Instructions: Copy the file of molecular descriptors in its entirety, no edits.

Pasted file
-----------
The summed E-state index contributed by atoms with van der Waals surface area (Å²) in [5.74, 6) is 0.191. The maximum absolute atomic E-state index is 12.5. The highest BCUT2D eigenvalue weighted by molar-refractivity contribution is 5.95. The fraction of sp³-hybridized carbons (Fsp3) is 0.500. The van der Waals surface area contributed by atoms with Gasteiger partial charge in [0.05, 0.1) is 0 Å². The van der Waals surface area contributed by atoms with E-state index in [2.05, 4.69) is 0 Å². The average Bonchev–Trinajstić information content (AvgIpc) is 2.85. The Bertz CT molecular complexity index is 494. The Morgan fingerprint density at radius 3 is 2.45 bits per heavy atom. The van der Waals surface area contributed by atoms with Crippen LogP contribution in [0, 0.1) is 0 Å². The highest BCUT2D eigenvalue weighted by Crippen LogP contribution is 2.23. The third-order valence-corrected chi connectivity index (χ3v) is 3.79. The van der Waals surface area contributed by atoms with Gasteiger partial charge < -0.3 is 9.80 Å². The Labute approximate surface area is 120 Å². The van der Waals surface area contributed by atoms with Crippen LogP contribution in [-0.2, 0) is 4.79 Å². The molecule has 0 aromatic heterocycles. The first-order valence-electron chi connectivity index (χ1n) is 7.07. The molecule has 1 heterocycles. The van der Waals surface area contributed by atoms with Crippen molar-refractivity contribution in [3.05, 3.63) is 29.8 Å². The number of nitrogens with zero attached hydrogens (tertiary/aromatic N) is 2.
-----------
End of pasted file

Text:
The summed E-state index contributed by atoms with van der Waals surface area (Å²) in [5.74, 6) is 0.191. The maximum absolute atomic E-state index is 12.5. The highest BCUT2D eigenvalue weighted by molar-refractivity contribution is 5.95. The fraction of sp³-hybridized carbons (Fsp3) is 0.500. The van der Waals surface area contributed by atoms with Gasteiger partial charge in [0.05, 0.1) is 0 Å². The van der Waals surface area contributed by atoms with E-state index in [2.05, 4.69) is 0 Å². The average Bonchev–Trinajstić information content (AvgIpc) is 2.85. The Bertz CT molecular complexity index is 494. The Morgan fingerprint density at radius 3 is 2.45 bits per heavy atom. The van der Waals surface area contributed by atoms with Crippen LogP contribution in [0, 0.1) is 0 Å². The highest BCUT2D eigenvalue weighted by Crippen LogP contribution is 2.23. The third-order valence-corrected chi connectivity index (χ3v) is 3.79. The van der Waals surface area contributed by atoms with Gasteiger partial charge < -0.3 is 9.80 Å². The Labute approximate surface area is 120 Å². The van der Waals surface area contributed by atoms with Crippen LogP contribution in [-0.2, 0) is 4.79 Å². The molecule has 0 aromatic heterocycles. The first-order valence-electron chi connectivity index (χ1n) is 7.07. The molecule has 1 heterocycles. The van der Waals surface area contributed by atoms with Crippen molar-refractivity contribution in [3.05, 3.63) is 29.8 Å². The number of nitrogens with zero attached hydrogens (tertiary/aromatic N) is 2.